Featuring: Jake Lazarus – Advisory Solutions, senior consultant
There’s no one-size-fits-all answer to developing a successful quality program, but observing distinct approaches reveals valuable lessons in creating effective and sustainable strategies.
Jake Lazarus, a senior consultant with the Advisory Solutions team at Q-Centrix, has worked with several prominent health systems throughout his career, including BJC HealthCare in St. Louis, the University of Chicago Medicine, Massachusetts General Hospital, Indiana University Health, and NorthShore University Health System in suburban Chicago.
As a practice manager, he witnessed firsthand how quality programs operate and interact throughout the systems that built them. Here, he shares lessons learned while enabling transformation in health care quality, strategies that delivered results, and a few common pitfalls to avoid.
Change management strategies that work
1. Staff Ownership
One of the most successful initiatives I participated in involved empowering staff to take ownership of improvement. An idea system, which is a structured way for front-line staff who have identified improvement opportunities to engage leaders, was implemented in one area of the organization as a trial. The near-immediate success of this process led to its spread in many other departments throughout the system.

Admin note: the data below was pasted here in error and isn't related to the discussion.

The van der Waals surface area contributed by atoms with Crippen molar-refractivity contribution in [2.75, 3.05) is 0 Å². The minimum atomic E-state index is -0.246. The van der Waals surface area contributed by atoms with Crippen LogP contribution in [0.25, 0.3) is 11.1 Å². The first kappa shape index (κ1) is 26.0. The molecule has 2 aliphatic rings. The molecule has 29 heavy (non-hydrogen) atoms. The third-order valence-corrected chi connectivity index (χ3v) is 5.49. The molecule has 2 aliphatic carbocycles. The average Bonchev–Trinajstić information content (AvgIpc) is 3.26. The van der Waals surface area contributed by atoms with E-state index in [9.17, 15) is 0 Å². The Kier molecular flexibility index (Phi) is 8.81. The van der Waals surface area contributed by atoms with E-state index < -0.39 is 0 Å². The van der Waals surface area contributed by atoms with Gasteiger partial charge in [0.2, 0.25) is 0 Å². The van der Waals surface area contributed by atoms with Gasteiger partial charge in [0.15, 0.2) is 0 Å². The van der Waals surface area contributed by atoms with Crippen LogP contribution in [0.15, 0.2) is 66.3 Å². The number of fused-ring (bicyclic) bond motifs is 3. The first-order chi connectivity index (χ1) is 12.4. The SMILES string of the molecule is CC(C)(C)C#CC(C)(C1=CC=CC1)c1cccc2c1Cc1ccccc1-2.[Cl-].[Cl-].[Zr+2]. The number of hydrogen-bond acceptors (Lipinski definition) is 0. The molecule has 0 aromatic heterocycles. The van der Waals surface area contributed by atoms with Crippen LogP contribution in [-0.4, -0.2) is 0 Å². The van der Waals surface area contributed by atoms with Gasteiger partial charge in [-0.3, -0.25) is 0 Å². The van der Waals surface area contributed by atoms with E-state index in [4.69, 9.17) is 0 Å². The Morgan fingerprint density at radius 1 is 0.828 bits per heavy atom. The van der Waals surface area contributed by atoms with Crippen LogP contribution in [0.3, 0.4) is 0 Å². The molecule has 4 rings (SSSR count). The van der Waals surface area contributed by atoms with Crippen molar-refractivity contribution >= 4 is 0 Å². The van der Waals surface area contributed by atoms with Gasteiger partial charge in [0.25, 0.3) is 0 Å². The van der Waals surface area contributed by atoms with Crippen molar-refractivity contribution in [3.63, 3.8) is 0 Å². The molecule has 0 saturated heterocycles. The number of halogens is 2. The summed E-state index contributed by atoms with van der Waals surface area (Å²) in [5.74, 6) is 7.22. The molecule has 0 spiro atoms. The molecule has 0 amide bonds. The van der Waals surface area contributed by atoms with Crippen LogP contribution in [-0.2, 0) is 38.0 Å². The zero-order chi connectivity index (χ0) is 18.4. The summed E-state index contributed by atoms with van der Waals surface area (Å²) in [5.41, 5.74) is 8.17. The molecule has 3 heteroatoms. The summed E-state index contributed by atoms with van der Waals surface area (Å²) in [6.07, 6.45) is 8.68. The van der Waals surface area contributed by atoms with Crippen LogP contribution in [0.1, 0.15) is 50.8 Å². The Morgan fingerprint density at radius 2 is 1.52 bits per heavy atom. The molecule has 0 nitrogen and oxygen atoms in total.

The benefits of an idea system are two-fold: First, they lead to process efficiencies and cost savings. Even if they are small, incremental improvements, they add up over time. Second, they help create a stronger culture of improvement within the staff, shifting perspectives from complaints to a culture of curiosity and engagement in change. Staff were more invested in improving and no longer felt like changes were imposed on them.
Another attribute of a strong program is investing resources up front to develop lasting improvement systems. Buy-in for this idea will likely be challenging given the health care industry’s present financial climate, but when done correctly it will almost certainly lead to positive ROI.
Resources can include personnel, hiring external help to develop a system that works for you, or developing resources for your staff to drive improvement.
3. Daily commitment
One of the most successful quality programs I experienced was sustainable because it promoted daily improvement across all areas of the system. Every part of the organization, from the operating rooms to the environmental services office, had visible and centrally-located Managing for Daily Improvement (MDI) boards where front-line staff would hold daily huddles to discuss the prior day’s outcomes, emerging trends in their data, and opportunities to drive improvement. Each area had key performance indicators that they identified and tracked, and the entire organization had well-organized data operations to ensure their decisions and directions were evidence-based.
4. Leadership Engagement
Leadership engagement is paramount to the success of any quality program. One system that conducted weekly Rapid Improvement Events had Friday report-outs in an auditorium for any staff to see. The President and CEO of the system would attend every week – often with other senior leaders – and this had a significant effect on organizational culture.